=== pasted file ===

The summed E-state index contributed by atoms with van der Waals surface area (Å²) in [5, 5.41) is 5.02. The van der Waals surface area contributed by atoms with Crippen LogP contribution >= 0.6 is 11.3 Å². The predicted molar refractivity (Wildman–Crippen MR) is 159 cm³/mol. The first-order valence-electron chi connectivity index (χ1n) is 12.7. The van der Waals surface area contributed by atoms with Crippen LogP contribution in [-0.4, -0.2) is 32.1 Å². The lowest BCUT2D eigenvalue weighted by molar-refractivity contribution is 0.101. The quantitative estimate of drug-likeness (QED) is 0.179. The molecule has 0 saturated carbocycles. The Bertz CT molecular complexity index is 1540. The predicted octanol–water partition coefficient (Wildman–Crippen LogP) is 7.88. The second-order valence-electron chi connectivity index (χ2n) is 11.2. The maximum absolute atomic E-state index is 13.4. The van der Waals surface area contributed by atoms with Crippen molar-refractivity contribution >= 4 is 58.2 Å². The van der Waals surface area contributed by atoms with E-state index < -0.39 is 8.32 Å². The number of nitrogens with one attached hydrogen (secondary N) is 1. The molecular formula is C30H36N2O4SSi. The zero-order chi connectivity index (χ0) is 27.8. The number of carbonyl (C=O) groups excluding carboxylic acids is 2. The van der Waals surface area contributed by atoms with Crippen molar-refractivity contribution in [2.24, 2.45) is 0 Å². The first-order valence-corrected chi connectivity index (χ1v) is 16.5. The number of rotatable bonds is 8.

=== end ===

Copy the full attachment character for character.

The summed E-state index contributed by atoms with van der Waals surface area (Å²) in [5, 5.41) is 5.02. The van der Waals surface area contributed by atoms with Crippen LogP contribution >= 0.6 is 11.3 Å². The predicted molar refractivity (Wildman–Crippen MR) is 159 cm³/mol. The first-order valence-electron chi connectivity index (χ1n) is 12.7. The van der Waals surface area contributed by atoms with Crippen LogP contribution in [-0.4, -0.2) is 32.1 Å². The lowest BCUT2D eigenvalue weighted by molar-refractivity contribution is 0.101. The quantitative estimate of drug-likeness (QED) is 0.179. The molecule has 0 saturated carbocycles. The Bertz CT molecular complexity index is 1540. The predicted octanol–water partition coefficient (Wildman–Crippen LogP) is 7.88. The second-order valence-electron chi connectivity index (χ2n) is 11.2. The maximum absolute atomic E-state index is 13.4. The van der Waals surface area contributed by atoms with Crippen molar-refractivity contribution >= 4 is 58.2 Å². The van der Waals surface area contributed by atoms with E-state index < -0.39 is 8.32 Å². The number of nitrogens with one attached hydrogen (secondary N) is 1. The molecular formula is C30H36N2O4SSi. The zero-order chi connectivity index (χ0) is 27.8. The number of carbonyl (C=O) groups excluding carboxylic acids is 2. The van der Waals surface area contributed by atoms with Crippen molar-refractivity contribution in [2.24, 2.45) is 0 Å². The first-order valence-corrected chi connectivity index (χ1v) is 16.5. The number of rotatable bonds is 8.